Ten tips for improving the quality of your Art & Design teaching
It’s very easy to get lost in the frantic world of teaching. You get caught up in the day to day and sometimes you forget what is at the heart of good learning. Here are some suggestions that I feel will help focus your teaching to create more effective students that are prepared for exam art.
1. There isn’t a mysterious set of art skills that define a pupil’s art ability
and get you good exam results
• It’s easy to get caught up in the mistaken idea that pupils come to you with inherant art skills that define their ability in the subject and this in turn shapes your exam results. You only need to take a look at the Turner Prize to see this is wrong. Creativity takes many forms, there are a wide array of ways into art and you can be a successful artist without having the ability to draw traditionally. The key point to deliver here is that pupils need to understand that art is many different things and that you as the teacher have to provide the means for them to find their own way to make art.
• The art content that is taught should not be merely a reflection of the teachers tastes and decisions about what should be taught, but be a product of the pupils own tastes, interests and inclinations.
• Pupils should regularly have the opportunity to make art that is a reflection of their own tastes, interests and preferences with minimal direction from the teacher in terms of content. The teacher might direct the pupil to demonstrate a particular learning objective, but still keep the focus for demonstrating that learning open.
2. There are many different approaches to making art
• As well as the traditional, teacher-led, observational or the familiar design and make approaches your pupils should understand and become familiar with other approaches such as direct, questioning, cognitive, sensory, imagination led etc. these should be explored fully. Teachers need to learn these themselves, in order to make their lessons more exciting and interesting.
These aren’t the type of materials your pupils use or even a process such as exploring, but a different way in to making art.
3. Teaching pupils to be able to create original, exciting ideas does not come from direct instruction, it is a cognitive skill that has to be taught
• You can’t just instruct your students to think of ideas, you have to teach them how! Creative thinking skills can be taught and your teaching should deliver exercises that provide challenge, reward and improve innovation and originality. Ideas can be surface ideas or they can get progressively more complex and you should show pupils how to be increasingly sophisticated to reflect their thoughts. They need to understand different ways to stimulate the grey matter, where and how to find inspiration and how to present it once they have found it.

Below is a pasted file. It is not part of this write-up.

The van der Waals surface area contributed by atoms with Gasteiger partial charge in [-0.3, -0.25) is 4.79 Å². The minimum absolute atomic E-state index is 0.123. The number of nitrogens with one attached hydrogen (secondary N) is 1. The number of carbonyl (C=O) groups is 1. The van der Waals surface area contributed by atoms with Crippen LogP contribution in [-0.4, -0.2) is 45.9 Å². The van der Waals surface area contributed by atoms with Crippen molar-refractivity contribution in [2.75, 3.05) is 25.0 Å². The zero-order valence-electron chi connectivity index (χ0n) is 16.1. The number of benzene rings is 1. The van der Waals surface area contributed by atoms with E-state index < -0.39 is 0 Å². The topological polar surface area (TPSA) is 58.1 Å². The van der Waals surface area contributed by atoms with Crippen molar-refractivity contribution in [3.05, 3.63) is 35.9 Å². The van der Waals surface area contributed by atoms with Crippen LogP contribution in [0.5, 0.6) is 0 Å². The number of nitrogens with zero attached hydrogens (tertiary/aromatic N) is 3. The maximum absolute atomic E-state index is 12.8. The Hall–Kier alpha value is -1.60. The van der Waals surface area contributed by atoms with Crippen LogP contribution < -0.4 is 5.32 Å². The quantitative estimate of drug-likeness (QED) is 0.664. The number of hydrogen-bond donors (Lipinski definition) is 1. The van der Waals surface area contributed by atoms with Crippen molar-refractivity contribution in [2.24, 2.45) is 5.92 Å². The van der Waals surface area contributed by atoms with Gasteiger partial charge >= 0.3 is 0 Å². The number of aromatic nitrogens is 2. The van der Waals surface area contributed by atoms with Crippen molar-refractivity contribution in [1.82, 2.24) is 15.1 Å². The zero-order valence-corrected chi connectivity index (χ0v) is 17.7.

4. A sketchbook isn’t always a book and you don’t always have to sketch in it
• Sketchbooks can and should take many forms and be presented in personal ways that might be built out of the advice of best practice as illustrated by the teacher, but they should not forced upon the pupils. A sketchbook might be traditional and strategies to improve presentation might be taught but again; possibilities should be offered not dictated. A sketchbook may be also be more of a journal; part written, part drawing. It might be a digital folder in a piece of software that can capture ideas, thoughts, pictures and drawings on a smart phone such as Evernote or One note. A photographer might use an app such as Instagram or Flickr. Another method may simply be to present rough investigations and sketches on a sheet or in a decorative folder. The key is to allow pupils to offer pupils possibilities to explore and find the most suitable method for them, then show them ways to present these as successfully as they can.
5. Artistic influences should be the pupils’ not the teachers
• Don’t even get me started about teachers controlling art outcomes with THEIR influences and direction. It angers me so much that their pupils whole art experience is controlled by what they deem to be ‘good art.’